A group of 101 yeshiva students and their eight accompanying chaperones were kicked off a flight from New York to Atlanta early Monday morning, CNN reported.
Southwest Airlines said the group of "non-compliant passengers" would not stay seated, while others were using their mobile devices.
When the students failed to comply with requests from the flight crew, including the captain, they were asked to leave the plane, delaying the AirTran flight for 45 minutes, said Southwest spokesman Brad Hawkins, according to CNN.
Students and chaperones from Yeshivah of Flatbush, a private, Modern Orthodox Jewish high school in Brooklyn, said the flight crew “blew [the situation] out of proportion”.
“It was a mountain out of a molehill," said teacher Marian Wielgus, one of the chaperones.
According to Wielgus, while some students may have had to be told twice to sit down or turn off their phones, everyone listened.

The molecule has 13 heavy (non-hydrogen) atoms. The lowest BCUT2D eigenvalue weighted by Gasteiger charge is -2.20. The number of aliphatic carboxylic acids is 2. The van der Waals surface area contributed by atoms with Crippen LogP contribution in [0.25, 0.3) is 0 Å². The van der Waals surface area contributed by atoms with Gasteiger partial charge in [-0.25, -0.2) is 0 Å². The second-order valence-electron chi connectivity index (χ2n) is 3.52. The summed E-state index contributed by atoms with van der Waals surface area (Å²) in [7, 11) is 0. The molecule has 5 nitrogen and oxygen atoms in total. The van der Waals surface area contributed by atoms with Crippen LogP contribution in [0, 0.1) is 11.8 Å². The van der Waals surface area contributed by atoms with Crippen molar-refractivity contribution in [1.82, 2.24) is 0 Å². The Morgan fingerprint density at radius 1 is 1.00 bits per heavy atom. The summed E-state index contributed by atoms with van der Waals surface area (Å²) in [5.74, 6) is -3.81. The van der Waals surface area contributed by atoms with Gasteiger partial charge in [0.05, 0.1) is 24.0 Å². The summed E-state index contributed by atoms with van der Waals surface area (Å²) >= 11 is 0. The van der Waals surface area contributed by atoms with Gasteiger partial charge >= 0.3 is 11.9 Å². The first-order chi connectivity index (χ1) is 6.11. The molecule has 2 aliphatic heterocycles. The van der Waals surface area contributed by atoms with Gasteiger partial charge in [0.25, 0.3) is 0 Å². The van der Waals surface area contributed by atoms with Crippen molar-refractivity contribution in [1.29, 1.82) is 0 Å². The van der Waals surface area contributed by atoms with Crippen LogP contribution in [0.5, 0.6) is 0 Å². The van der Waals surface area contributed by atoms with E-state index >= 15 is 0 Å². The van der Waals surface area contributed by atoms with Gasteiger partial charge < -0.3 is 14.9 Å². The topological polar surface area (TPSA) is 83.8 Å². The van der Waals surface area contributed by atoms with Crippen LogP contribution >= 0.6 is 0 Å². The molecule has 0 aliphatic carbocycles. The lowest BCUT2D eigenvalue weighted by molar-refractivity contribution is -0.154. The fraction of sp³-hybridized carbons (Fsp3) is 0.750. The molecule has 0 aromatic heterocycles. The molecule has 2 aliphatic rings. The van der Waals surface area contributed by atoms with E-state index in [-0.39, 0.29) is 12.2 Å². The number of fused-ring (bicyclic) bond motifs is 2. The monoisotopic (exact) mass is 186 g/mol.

"They certainly did not do what the stewardess was claiming they did," she sais, according to CNN. "That's what was so bizarre."
Wielgus said the flight attendants were "nasty," "overreacting" and "created an incident when there didn't have to be one."
According to Southwest Airlines, the group violated safety regulations.
Wielgus said she would understand if individual students who were not complying had been asked to leave, but she objected to the collective punishment, CNN reported.
Wielgus said a "small group" of students in the back of the aircraft were chatty, but that did not warrant the flight crew to force an entire group off the plane.
Student Jonathan Zehavi said he felt they were targeted because they are an identifiably Jewish group.
"They treated us like we were terrorists; I've never seen anything like it. I'm not someone to make these kinds of statements," Zehavi said.
"I think if it was a group of non-religious kids, the air stewardess wouldn't have dared to kick them off," CNN quoted him as saying,